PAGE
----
As kids, many of us loved sneaking a bit of raw cookie dough or cake batter from the bowl while our moms were baking. Last week’s product recall of flour by General Mills should be a cautionary tale to those of us who let our kids do it.
The food giant announced that some 38 people throughout 20 states may have contracted E. coli food poisoning caused by three of the company’s brands of flour, including its iconic Gold Medal brand. Batches of Gold Medal Wondra and Signature were also included in the recall.
Centers for Disease Control and Prevention Reiterates Warnings
Generally, flour is not a cause of E. coli outbreaks, because, as the company says, it’s “rendered harmless by baking, frying or boiling.” That’s why it’s believed that some of the people who became ill may have eaten raw dough or batter. About half of the people who were sickened, according to the Centers for Disease Control and Prevention, had baked something that contained flour.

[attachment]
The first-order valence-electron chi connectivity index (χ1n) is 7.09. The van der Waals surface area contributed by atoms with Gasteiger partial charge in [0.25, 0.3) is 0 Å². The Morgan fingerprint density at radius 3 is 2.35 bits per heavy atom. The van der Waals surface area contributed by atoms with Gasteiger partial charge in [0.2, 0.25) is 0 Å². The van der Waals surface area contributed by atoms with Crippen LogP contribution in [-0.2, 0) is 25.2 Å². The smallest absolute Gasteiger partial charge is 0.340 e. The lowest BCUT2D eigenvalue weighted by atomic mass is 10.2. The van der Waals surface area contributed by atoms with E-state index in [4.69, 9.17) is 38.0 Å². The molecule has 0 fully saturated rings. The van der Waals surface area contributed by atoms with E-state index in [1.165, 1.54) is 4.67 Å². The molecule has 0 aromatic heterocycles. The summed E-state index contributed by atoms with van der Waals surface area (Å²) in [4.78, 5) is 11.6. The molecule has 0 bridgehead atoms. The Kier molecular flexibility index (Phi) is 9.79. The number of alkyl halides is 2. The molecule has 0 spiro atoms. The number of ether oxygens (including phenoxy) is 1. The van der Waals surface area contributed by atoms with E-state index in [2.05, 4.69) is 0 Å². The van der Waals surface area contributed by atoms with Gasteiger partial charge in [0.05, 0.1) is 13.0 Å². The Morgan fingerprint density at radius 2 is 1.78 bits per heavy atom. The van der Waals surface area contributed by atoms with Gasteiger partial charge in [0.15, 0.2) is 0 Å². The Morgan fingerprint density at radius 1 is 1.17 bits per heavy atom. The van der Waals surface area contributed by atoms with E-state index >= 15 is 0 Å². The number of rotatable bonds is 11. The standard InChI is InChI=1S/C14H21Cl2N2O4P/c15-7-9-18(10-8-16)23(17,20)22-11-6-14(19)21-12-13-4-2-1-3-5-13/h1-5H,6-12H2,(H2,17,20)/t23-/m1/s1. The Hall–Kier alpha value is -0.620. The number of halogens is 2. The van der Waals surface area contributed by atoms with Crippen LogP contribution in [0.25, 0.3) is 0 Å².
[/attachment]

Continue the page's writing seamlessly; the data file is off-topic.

The CDC warns against eating raw batter or dough and recommends that “children not be provided raw dough to play with.” However, the agency also notes the importance of using “safe food-handling practices when preparing such products,” including washing your hands as well as utensils and surfaces that have touched them, cooking or baking food at the proper temperatures and properly refrigerating these items.
This isn’t the first instance of an E. coli outbreak linked to raw dough. In 2009, Nestle issued a recall of its Toll House cookie dough when over 70 people throughout 30 states contracted a deadly variety of E. coli. The strain of E. coli involved in the General Mills recall is also one of the more serious ones -- particularly for children, seniors and those whose immune systems are compromised.
New Technology Is Helping Prevent Contamination
There is some good news on the horizon when it comes to preventing food contamination. According to one food safety expert, the Food and Drug Administration is putting new regulations into place this fall to increase manufacturers’ accountability and the FDA’s powers to take action against them. She also says that “we’ve got technology like whole genome sequencing that’s helping identify outbreaks more quickly than in the past.”
Reporting illnesses that you believe may have been contracted from food is essential not just for potentially being able to receive compensation for medical bills and other expenses. It can also save others from being sickened or worse by
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